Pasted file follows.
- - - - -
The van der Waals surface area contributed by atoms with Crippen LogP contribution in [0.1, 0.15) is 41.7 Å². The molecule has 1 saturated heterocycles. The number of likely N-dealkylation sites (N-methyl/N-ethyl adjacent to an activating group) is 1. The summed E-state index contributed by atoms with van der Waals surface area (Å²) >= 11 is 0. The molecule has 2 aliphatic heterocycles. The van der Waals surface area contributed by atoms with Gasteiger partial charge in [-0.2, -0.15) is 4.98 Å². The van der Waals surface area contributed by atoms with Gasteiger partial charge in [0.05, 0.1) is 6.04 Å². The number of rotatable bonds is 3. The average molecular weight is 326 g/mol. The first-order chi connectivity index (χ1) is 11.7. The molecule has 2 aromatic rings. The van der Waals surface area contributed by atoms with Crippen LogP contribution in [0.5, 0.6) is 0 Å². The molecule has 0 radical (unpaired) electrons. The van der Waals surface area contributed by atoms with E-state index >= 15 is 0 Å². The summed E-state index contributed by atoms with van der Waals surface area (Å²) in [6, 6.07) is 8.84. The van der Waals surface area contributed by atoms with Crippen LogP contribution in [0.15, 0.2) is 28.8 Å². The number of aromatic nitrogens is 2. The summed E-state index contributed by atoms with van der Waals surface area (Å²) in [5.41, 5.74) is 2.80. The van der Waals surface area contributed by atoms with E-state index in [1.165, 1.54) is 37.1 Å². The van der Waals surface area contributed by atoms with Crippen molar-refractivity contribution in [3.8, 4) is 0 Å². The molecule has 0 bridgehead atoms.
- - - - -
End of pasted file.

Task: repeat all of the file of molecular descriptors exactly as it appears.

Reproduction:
The van der Waals surface area contributed by atoms with Crippen LogP contribution in [0.1, 0.15) is 41.7 Å². The molecule has 1 saturated heterocycles. The number of likely N-dealkylation sites (N-methyl/N-ethyl adjacent to an activating group) is 1. The summed E-state index contributed by atoms with van der Waals surface area (Å²) >= 11 is 0. The molecule has 2 aliphatic heterocycles. The van der Waals surface area contributed by atoms with Gasteiger partial charge in [-0.2, -0.15) is 4.98 Å². The van der Waals surface area contributed by atoms with Gasteiger partial charge in [0.05, 0.1) is 6.04 Å². The number of rotatable bonds is 3. The average molecular weight is 326 g/mol. The first-order chi connectivity index (χ1) is 11.7. The molecule has 2 aromatic rings. The van der Waals surface area contributed by atoms with Crippen LogP contribution in [0.5, 0.6) is 0 Å². The molecule has 0 radical (unpaired) electrons. The van der Waals surface area contributed by atoms with E-state index >= 15 is 0 Å². The summed E-state index contributed by atoms with van der Waals surface area (Å²) in [6, 6.07) is 8.84. The van der Waals surface area contributed by atoms with Crippen LogP contribution in [0.15, 0.2) is 28.8 Å². The number of aromatic nitrogens is 2. The summed E-state index contributed by atoms with van der Waals surface area (Å²) in [5.41, 5.74) is 2.80. The van der Waals surface area contributed by atoms with E-state index in [1.165, 1.54) is 37.1 Å². The van der Waals surface area contributed by atoms with Crippen molar-refractivity contribution in [3.8, 4) is 0 Å². The molecule has 0 bridgehead atoms.